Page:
Online Crooks Hijack Pravda.ru the Russian News Site
Investigators from F-Secure an anti-virus firm based in Finland caution of cyber-criminals who compromised the English part in Pravda.ru the widely visited news website in Russia.
Seemingly, following the english.pravda.ru hijack, the Safe Browsing service of Google labeled it malicious. This means that the site would have an alert from Google whenever any Web-surfer would search for it online, while Firefox and Chrome would by default block its access to visitors.
Notably, english.pravda.ru represents a vital means to get news of Russia for people speaking English language, therefore there's possibility of having plenty of foreign Web-surfers for it.
Meanwhile investigators at F-Secure, who examined this hack, said that malicious code was inserted inside the website that installed exploits abusing Java security flaws.
And once that was successfully done, a Trojan got planted because of the assault of drive-by download type, which served like one botnet client while letting hijackers to gain entry into the contaminated PC.
Remarking about this assault, Chief Research Officer Mikko Hypponen at F-Secure stated that an assault of the kind was especially devious. For, a Web-surfer could visit one particular news website over an excessively lengthy period and begin reposing faith in it. Then all of a sudden it could become unsafe followed with it causing compromise of the user's PC simply when he viewed his favorite web-page, Hypponen explained. F-secure.com published this on May 11, 2011.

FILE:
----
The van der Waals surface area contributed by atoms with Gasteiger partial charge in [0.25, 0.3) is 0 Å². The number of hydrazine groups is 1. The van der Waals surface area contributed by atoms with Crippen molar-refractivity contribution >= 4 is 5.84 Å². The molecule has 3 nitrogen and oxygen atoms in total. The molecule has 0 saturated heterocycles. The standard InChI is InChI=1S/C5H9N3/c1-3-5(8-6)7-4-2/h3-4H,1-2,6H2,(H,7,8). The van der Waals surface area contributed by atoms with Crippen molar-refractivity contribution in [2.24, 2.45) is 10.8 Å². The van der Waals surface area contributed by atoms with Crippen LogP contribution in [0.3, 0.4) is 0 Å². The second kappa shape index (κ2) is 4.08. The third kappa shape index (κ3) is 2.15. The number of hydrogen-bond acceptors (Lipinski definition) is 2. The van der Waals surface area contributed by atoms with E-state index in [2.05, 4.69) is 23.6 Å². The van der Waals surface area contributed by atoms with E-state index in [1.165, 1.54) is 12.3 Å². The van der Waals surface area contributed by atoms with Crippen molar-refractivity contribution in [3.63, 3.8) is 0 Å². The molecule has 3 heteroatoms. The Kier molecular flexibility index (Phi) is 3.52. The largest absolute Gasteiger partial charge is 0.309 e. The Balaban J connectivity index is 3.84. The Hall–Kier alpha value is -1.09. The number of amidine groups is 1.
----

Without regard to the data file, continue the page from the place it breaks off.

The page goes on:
Furthermore according to Hypponen, 5-years back, incase anyone attempted at hacking into a prominent website like Pravda.ru, he would have characteristically erased all content while replacing it with irrelevant images. But a modern hacker would perform an unnoticeable change on the website, attempting at remaining undetected for as lengthy a period possible, anticipating for acquiring access to innumerable PCs.
Unfortunately, cyber-criminals have been abusing Java flaws more-and-more ever-since 2010. Indeed, data from G-Data released during April 2011 makes this point more credible as it shows how the top 5 malicious programs in the company's Top Ten List attacked Java bugs during March 2011.
Users are, nevertheless advised against deactivating self triggering Java updates, while ensuring that all Java security patches are loaded.
Related article: Online Card Fraud Shows Greater Tendency Than Chip and Pin
» SPAMfighter News - 5/18/2011
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